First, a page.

The Fess Hotel was a hotel/restaurant begun by George Fess in the 1850s two blocks east of the capitol in Madison, Wisconsin. Through various configurations and remodels, the hotel served all classes of travelers and diners under the Fess family until 1972 - one of the longest-running service establishments in Madison. Its exterior also showcases unusually intact 19th century architecture.[1] In 1978 the building was added to the National Register of Historic Places.[2]

Fess Hotel
Fess Hotel.jpg
Fess Hotel
Location123 E. Doty St.
Madison, Wisconsin
ArchitectJ. O. Gordon and F. W. Paunack
NRHP reference No.78003204
Added to NRHPSeptember 21, 1978

HistoryEdit

George Fess was born in Gloucestershire, England in 1816. He immigrated to America in the 1830s and worked as a steward on a steamer on Lake Michigan. In 1842 he came to Madison, before the state capital was even a village. By the mid-1850s he had a grocery business and "eating house" on Doty Street (then Clymer Street), next to the current hotel.[1]

It's unclear when Fess began renting rooms, but in 1871 he built the first part of the two-story cream brick structure on the right in the photo. By 1880 the hotel had 34 guest rooms and operated a livery stable behind that could handle 60 horses. George died and his wife Anna remarried, bought two more adjacent buildings, and in 1883 had the cream brick façade extended to five bays, expanding the hotel into the newly purchased buildings. The windows on this section have brick hood moulds - round with keystones on the second story and flatter arched with keystones on the first.[1] (These first-story windows are still intact from the 1870s - giving a rare glimpse of how a typical business looked before plate glass was invented in the 1860s.)[3] Pilasters separate the windows and a wrought iron balcony separates the floors. Above the second floor is a paneled entablature and above that a mansard roof covered with tin shaped to look like tile - appropriate for the Italianate-styled brickwork. Around the 1880s a room cost $1.40 per night and a meal cost 40 cents.[1]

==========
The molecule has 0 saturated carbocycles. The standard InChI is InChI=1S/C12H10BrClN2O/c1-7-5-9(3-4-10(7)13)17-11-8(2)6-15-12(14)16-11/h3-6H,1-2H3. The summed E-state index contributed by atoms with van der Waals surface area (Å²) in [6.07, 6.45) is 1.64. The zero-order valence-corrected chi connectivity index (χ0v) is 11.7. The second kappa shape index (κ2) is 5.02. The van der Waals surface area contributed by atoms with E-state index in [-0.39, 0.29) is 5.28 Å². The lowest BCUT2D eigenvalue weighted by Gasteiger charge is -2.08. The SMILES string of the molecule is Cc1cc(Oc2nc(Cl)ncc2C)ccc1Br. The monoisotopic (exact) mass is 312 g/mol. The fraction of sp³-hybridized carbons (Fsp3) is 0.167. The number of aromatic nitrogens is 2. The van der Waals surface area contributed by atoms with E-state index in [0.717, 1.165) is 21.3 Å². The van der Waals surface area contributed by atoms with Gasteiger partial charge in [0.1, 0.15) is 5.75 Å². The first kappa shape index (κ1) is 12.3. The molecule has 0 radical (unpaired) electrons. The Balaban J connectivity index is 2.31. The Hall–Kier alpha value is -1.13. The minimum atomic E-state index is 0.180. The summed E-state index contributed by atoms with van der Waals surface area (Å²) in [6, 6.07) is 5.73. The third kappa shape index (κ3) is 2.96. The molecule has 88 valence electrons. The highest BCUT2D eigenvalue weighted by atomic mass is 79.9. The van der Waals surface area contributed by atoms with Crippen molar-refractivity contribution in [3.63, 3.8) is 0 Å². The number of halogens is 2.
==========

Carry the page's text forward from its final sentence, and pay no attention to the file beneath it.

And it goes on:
In the 1890s George Jr. bought more adjacent property and in 1901 remodeled pre-existing buildings to add the 3-story section on the left in the photo to the hotel. This section was designed by architects Gordon and Paunack in a commercial form of the Queen Anne style which was by then popular. The exterior is rose-colored brick. At street level are large shop windows. Above are the three-sided two-story oriels with pilasters at the corners. Between the oriels are French doors opening onto wrought iron balconies. At the top is an entablature with dentils and modillions beneath the cornice.[1]

The Fess Hotel was close to the capitol, businesses, and railway stations. It served a variety of travelers: legislators, jurors, traveling salesmen, everyday people. Prices were reasonable. It was a temperance hotel through all the years the Fesses ran it, not serving alcohol, and for that reason Carrie Nation stayed there in 1901.[1]

The hotel remained in the Fess family until it was sold in 1973. The building then housed a restaurant from 1975 to 1994.[4] In 1978, it was designated a landmark by the Madison Landmarks Commission.[3] It was added to the NRHP the same year, for its remarkably long record of service (about 120 years) under one family to the community and for its intact 19th century architecture.[1] Since the mid 1990s the buildings have housed the Great Dane Pub.[5]

ReferencesEdit

  1. ^ a b c d e f g Leigh H. Mollenhoff; Katherine E. Hundt; Donald N. Anderson (1977-02-28), National Register of Historic Places Registration Form: Fess Hotel, National Park Service, retrieved 2022-05-19. With one photo.
  2. ^ "Fess Hotel". Wisconsin Historical Society. Retrieved 2022-05-19.
  3. ^ a b "Fess Hotel". Historical Landmark Database.org. Retrieved 2012-02-04.
  4. ^ Moe, Doug (2015-01-30). "Shuttered restaurants serve fond memories". Madison Media Partners Inc. Retrieved 2022-05-19.
  5. ^ "The Making of a Madison Original". Great Dane Pub. Retrieved 2022-05-21.